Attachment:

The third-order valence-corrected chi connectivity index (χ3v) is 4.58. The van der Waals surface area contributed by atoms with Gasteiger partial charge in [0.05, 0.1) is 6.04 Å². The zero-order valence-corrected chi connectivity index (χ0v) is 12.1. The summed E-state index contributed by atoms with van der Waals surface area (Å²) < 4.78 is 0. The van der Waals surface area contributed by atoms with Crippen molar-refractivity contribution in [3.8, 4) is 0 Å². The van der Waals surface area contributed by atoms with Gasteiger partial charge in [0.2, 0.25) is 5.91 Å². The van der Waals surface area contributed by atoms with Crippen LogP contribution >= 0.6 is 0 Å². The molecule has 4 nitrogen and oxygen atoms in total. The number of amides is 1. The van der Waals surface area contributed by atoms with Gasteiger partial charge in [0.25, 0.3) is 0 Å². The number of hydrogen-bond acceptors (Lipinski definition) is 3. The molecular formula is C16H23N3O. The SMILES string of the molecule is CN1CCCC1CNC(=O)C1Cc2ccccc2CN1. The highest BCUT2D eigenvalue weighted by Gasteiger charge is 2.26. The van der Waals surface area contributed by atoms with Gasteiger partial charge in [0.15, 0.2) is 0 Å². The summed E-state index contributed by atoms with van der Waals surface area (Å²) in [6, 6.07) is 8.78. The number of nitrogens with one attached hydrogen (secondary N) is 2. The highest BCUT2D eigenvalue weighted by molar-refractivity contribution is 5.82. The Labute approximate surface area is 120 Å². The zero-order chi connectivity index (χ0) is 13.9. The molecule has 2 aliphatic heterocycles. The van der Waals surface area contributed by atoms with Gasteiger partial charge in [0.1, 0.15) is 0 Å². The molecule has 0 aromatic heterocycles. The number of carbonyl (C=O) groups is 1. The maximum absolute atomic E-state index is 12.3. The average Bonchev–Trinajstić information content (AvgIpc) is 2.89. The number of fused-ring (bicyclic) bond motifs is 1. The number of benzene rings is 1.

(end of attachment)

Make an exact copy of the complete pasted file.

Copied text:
The third-order valence-corrected chi connectivity index (χ3v) is 4.58. The van der Waals surface area contributed by atoms with Gasteiger partial charge in [0.05, 0.1) is 6.04 Å². The zero-order valence-corrected chi connectivity index (χ0v) is 12.1. The summed E-state index contributed by atoms with van der Waals surface area (Å²) < 4.78 is 0. The van der Waals surface area contributed by atoms with Crippen molar-refractivity contribution in [3.8, 4) is 0 Å². The van der Waals surface area contributed by atoms with Gasteiger partial charge in [0.2, 0.25) is 5.91 Å². The van der Waals surface area contributed by atoms with Crippen LogP contribution >= 0.6 is 0 Å². The molecule has 4 nitrogen and oxygen atoms in total. The number of amides is 1. The van der Waals surface area contributed by atoms with Gasteiger partial charge in [0.25, 0.3) is 0 Å². The number of hydrogen-bond acceptors (Lipinski definition) is 3. The molecular formula is C16H23N3O. The SMILES string of the molecule is CN1CCCC1CNC(=O)C1Cc2ccccc2CN1. The highest BCUT2D eigenvalue weighted by Gasteiger charge is 2.26. The van der Waals surface area contributed by atoms with Gasteiger partial charge in [0.15, 0.2) is 0 Å². The summed E-state index contributed by atoms with van der Waals surface area (Å²) in [6, 6.07) is 8.78. The number of nitrogens with one attached hydrogen (secondary N) is 2. The highest BCUT2D eigenvalue weighted by molar-refractivity contribution is 5.82. The Labute approximate surface area is 120 Å². The zero-order chi connectivity index (χ0) is 13.9. The molecule has 2 aliphatic heterocycles. The van der Waals surface area contributed by atoms with Gasteiger partial charge in [0.1, 0.15) is 0 Å². The molecule has 0 aromatic heterocycles. The number of carbonyl (C=O) groups is 1. The maximum absolute atomic E-state index is 12.3. The average Bonchev–Trinajstić information content (AvgIpc) is 2.89. The number of fused-ring (bicyclic) bond motifs is 1. The number of benzene rings is 1.